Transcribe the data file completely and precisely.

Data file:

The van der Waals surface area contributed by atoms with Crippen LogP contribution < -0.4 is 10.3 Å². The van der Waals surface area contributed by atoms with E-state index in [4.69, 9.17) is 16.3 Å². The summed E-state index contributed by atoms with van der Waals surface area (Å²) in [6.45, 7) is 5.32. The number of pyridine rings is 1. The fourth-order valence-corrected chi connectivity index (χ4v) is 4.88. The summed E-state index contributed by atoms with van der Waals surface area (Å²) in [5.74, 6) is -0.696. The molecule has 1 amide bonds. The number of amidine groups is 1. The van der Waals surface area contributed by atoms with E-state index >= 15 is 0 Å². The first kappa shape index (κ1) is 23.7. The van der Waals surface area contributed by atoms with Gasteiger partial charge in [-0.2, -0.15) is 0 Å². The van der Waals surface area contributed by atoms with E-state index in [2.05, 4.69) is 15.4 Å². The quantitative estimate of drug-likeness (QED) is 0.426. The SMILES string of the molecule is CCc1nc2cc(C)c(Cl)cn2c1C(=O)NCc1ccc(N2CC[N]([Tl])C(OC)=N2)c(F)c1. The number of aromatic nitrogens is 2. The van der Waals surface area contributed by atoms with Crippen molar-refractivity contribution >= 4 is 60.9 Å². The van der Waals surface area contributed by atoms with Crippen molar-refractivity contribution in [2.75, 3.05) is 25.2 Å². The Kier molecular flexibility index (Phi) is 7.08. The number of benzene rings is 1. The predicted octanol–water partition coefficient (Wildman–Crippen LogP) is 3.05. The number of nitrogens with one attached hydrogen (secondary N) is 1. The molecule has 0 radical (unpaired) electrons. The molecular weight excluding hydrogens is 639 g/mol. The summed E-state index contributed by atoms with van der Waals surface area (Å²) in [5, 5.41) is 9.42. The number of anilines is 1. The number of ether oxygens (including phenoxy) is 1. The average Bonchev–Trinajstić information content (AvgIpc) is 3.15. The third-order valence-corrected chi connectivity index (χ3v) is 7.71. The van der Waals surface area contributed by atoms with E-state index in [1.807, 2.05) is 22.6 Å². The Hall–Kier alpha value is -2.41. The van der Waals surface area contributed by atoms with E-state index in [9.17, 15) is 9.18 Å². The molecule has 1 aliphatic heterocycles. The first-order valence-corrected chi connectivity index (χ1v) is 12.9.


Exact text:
The van der Waals surface area contributed by atoms with Crippen LogP contribution < -0.4 is 10.3 Å². The van der Waals surface area contributed by atoms with E-state index in [4.69, 9.17) is 16.3 Å². The summed E-state index contributed by atoms with van der Waals surface area (Å²) in [6.45, 7) is 5.32. The number of pyridine rings is 1. The fourth-order valence-corrected chi connectivity index (χ4v) is 4.88. The summed E-state index contributed by atoms with van der Waals surface area (Å²) in [5.74, 6) is -0.696. The molecule has 1 amide bonds. The number of amidine groups is 1. The van der Waals surface area contributed by atoms with E-state index >= 15 is 0 Å². The first kappa shape index (κ1) is 23.7. The van der Waals surface area contributed by atoms with Gasteiger partial charge in [-0.2, -0.15) is 0 Å². The van der Waals surface area contributed by atoms with E-state index in [2.05, 4.69) is 15.4 Å². The quantitative estimate of drug-likeness (QED) is 0.426. The SMILES string of the molecule is CCc1nc2cc(C)c(Cl)cn2c1C(=O)NCc1ccc(N2CC[N]([Tl])C(OC)=N2)c(F)c1. The number of aromatic nitrogens is 2. The van der Waals surface area contributed by atoms with Crippen molar-refractivity contribution >= 4 is 60.9 Å². The van der Waals surface area contributed by atoms with Crippen molar-refractivity contribution in [2.75, 3.05) is 25.2 Å². The Kier molecular flexibility index (Phi) is 7.08. The number of benzene rings is 1. The predicted octanol–water partition coefficient (Wildman–Crippen LogP) is 3.05. The number of nitrogens with one attached hydrogen (secondary N) is 1. The molecule has 0 radical (unpaired) electrons. The molecular weight excluding hydrogens is 639 g/mol. The summed E-state index contributed by atoms with van der Waals surface area (Å²) in [5, 5.41) is 9.42. The number of anilines is 1. The number of ether oxygens (including phenoxy) is 1. The average Bonchev–Trinajstić information content (AvgIpc) is 3.15. The third-order valence-corrected chi connectivity index (χ3v) is 7.71. The van der Waals surface area contributed by atoms with E-state index in [1.807, 2.05) is 22.6 Å². The Hall–Kier alpha value is -2.41. The van der Waals surface area contributed by atoms with E-state index in [9.17, 15) is 9.18 Å². The molecule has 1 aliphatic heterocycles. The first-order valence-corrected chi connectivity index (χ1v) is 12.9.